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20 years ago, Rod Stewart turned classic crooner with first ‘Great American Songbook’ album

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Saturday marks the 20th anniversary of the release of an unlikely hit album: It Had to Be You: The Great American Songbook by Rod Stewart.

The raspy-voiced rocker surprised everyone by recording an entire album of standards including “That Can’t Take That Away From Me,” “The Way You Look Tonight” and “The Nearness of You.” Fans liked what they heard: The album reached number four on the Billboard album chart, becoming his first release to hit the top five since 1978.

In fact, the album was such a hit that it spawned no less than four Songbook sequels, all of which reached the top five. The third installment, 2004’s Stardust, was Rod’s first number one album since 1978’s Blondes Have More Fun, and it even won him his first, and to date only, Grammy.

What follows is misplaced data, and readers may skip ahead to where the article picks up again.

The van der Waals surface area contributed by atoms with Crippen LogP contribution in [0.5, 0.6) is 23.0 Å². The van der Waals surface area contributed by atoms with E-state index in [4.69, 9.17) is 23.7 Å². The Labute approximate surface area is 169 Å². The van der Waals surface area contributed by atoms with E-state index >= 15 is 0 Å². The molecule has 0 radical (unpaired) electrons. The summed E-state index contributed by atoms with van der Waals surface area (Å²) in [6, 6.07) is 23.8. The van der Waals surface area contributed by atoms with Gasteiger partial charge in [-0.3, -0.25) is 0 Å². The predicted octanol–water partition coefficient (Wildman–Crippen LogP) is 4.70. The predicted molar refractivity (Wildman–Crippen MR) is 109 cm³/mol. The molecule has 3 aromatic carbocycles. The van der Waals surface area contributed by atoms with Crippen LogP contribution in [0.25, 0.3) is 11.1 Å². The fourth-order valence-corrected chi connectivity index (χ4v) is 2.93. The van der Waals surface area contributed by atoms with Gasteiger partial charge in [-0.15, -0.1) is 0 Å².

After volume four of Songbook, Rod released yet another album made up of covers, except this one was rock: 2006’s Still the Same: Great Rock Classics of Our Time. That was followed by Soulbook, another covers album which featured him singing R&B and Motown hits, his final Great American Songbook album, 2010’s Fly Me to the Moon and a 2012 holiday album, Merry Christmas Baby.

Finally, in 2013, Rod, who’d always thought of himself as a songwriter first, released an album of original material: Time. He explained that he’d done all those covers albums because he’d been suffering from writer’s block, but reliving his life story for his 2012 autobiography led him to rediscover his love of songwriting.

Since then, Rod’s released no less than three additional albums of original material, the most recent being 2021’s The Tears of Hercules.

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